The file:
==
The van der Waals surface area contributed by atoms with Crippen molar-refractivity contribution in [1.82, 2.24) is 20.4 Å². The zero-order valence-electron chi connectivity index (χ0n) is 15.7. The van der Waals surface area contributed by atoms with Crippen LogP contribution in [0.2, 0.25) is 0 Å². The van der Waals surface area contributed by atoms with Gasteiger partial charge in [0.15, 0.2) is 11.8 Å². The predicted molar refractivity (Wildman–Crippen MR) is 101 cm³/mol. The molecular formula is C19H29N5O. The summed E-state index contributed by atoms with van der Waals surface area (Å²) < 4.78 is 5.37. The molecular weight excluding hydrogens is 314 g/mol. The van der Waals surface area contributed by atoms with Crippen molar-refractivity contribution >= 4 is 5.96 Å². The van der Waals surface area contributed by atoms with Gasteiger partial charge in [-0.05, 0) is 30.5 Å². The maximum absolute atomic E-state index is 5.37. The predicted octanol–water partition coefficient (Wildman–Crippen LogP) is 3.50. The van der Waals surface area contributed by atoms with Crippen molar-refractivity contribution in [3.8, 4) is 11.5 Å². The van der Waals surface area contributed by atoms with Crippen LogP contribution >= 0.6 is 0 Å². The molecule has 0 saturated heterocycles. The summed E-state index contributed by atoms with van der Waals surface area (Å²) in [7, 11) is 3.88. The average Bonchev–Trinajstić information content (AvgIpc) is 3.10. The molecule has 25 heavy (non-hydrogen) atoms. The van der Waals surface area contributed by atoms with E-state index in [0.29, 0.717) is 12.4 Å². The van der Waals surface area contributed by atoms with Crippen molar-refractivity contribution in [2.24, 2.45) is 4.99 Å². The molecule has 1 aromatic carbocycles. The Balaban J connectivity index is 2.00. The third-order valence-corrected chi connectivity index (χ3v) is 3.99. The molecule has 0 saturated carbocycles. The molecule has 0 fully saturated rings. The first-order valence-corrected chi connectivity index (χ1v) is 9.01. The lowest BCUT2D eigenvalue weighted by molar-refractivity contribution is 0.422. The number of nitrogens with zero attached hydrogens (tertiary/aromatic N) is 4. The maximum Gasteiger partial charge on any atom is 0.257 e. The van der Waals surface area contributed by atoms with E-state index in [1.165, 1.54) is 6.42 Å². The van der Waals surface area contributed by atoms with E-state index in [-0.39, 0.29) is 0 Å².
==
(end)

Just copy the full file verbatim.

The van der Waals surface area contributed by atoms with Crippen molar-refractivity contribution in [1.82, 2.24) is 20.4 Å². The zero-order valence-electron chi connectivity index (χ0n) is 15.7. The van der Waals surface area contributed by atoms with Crippen LogP contribution in [0.2, 0.25) is 0 Å². The van der Waals surface area contributed by atoms with Gasteiger partial charge in [0.15, 0.2) is 11.8 Å². The predicted molar refractivity (Wildman–Crippen MR) is 101 cm³/mol. The molecular formula is C19H29N5O. The summed E-state index contributed by atoms with van der Waals surface area (Å²) < 4.78 is 5.37. The molecular weight excluding hydrogens is 314 g/mol. The van der Waals surface area contributed by atoms with Crippen molar-refractivity contribution >= 4 is 5.96 Å². The van der Waals surface area contributed by atoms with Gasteiger partial charge in [-0.05, 0) is 30.5 Å². The maximum absolute atomic E-state index is 5.37. The predicted octanol–water partition coefficient (Wildman–Crippen LogP) is 3.50. The van der Waals surface area contributed by atoms with Crippen molar-refractivity contribution in [3.8, 4) is 11.5 Å². The van der Waals surface area contributed by atoms with Crippen LogP contribution >= 0.6 is 0 Å². The molecule has 0 saturated heterocycles. The summed E-state index contributed by atoms with van der Waals surface area (Å²) in [7, 11) is 3.88. The average Bonchev–Trinajstić information content (AvgIpc) is 3.10. The molecule has 25 heavy (non-hydrogen) atoms. The van der Waals surface area contributed by atoms with E-state index in [0.29, 0.717) is 12.4 Å². The van der Waals surface area contributed by atoms with Crippen molar-refractivity contribution in [2.24, 2.45) is 4.99 Å². The molecule has 1 aromatic carbocycles. The Balaban J connectivity index is 2.00. The third-order valence-corrected chi connectivity index (χ3v) is 3.99. The molecule has 0 saturated carbocycles. The molecule has 0 fully saturated rings. The first-order valence-corrected chi connectivity index (χ1v) is 9.01. The lowest BCUT2D eigenvalue weighted by molar-refractivity contribution is 0.422. The number of nitrogens with zero attached hydrogens (tertiary/aromatic N) is 4. The maximum Gasteiger partial charge on any atom is 0.257 e. The van der Waals surface area contributed by atoms with E-state index in [1.165, 1.54) is 6.42 Å². The van der Waals surface area contributed by atoms with E-state index in [-0.39, 0.29) is 0 Å².